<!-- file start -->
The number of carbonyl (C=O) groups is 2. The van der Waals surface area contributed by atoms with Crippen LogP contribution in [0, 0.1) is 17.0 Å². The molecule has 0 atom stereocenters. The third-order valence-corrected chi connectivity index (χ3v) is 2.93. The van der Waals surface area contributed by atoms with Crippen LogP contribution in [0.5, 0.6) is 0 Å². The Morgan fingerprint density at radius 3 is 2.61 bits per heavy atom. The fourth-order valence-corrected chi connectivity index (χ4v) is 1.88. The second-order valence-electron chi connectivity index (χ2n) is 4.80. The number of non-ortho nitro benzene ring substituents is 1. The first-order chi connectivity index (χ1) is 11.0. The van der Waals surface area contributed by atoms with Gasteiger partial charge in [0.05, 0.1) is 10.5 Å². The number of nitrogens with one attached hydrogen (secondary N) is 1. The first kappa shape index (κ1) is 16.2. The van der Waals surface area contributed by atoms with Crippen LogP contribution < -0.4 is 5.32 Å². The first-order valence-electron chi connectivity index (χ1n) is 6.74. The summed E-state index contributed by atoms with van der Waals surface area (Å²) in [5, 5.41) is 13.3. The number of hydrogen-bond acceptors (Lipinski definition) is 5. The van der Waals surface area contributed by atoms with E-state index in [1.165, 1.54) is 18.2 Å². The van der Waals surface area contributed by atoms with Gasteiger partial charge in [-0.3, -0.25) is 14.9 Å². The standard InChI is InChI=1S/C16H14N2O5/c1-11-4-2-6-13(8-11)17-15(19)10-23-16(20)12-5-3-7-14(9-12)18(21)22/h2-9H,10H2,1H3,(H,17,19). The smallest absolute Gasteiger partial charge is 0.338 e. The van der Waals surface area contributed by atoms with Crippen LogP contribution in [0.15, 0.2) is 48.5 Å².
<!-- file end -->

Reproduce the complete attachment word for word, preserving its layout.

The number of carbonyl (C=O) groups is 2. The van der Waals surface area contributed by atoms with Crippen LogP contribution in [0, 0.1) is 17.0 Å². The molecule has 0 atom stereocenters. The third-order valence-corrected chi connectivity index (χ3v) is 2.93. The van der Waals surface area contributed by atoms with Crippen LogP contribution in [0.5, 0.6) is 0 Å². The Morgan fingerprint density at radius 3 is 2.61 bits per heavy atom. The fourth-order valence-corrected chi connectivity index (χ4v) is 1.88. The second-order valence-electron chi connectivity index (χ2n) is 4.80. The number of non-ortho nitro benzene ring substituents is 1. The first-order chi connectivity index (χ1) is 11.0. The van der Waals surface area contributed by atoms with Gasteiger partial charge in [0.05, 0.1) is 10.5 Å². The number of nitrogens with one attached hydrogen (secondary N) is 1. The first kappa shape index (κ1) is 16.2. The van der Waals surface area contributed by atoms with Crippen LogP contribution < -0.4 is 5.32 Å². The first-order valence-electron chi connectivity index (χ1n) is 6.74. The summed E-state index contributed by atoms with van der Waals surface area (Å²) in [5, 5.41) is 13.3. The number of hydrogen-bond acceptors (Lipinski definition) is 5. The van der Waals surface area contributed by atoms with E-state index in [1.165, 1.54) is 18.2 Å². The van der Waals surface area contributed by atoms with Gasteiger partial charge in [-0.3, -0.25) is 14.9 Å². The standard InChI is InChI=1S/C16H14N2O5/c1-11-4-2-6-13(8-11)17-15(19)10-23-16(20)12-5-3-7-14(9-12)18(21)22/h2-9H,10H2,1H3,(H,17,19). The smallest absolute Gasteiger partial charge is 0.338 e. The van der Waals surface area contributed by atoms with Crippen LogP contribution in [0.15, 0.2) is 48.5 Å².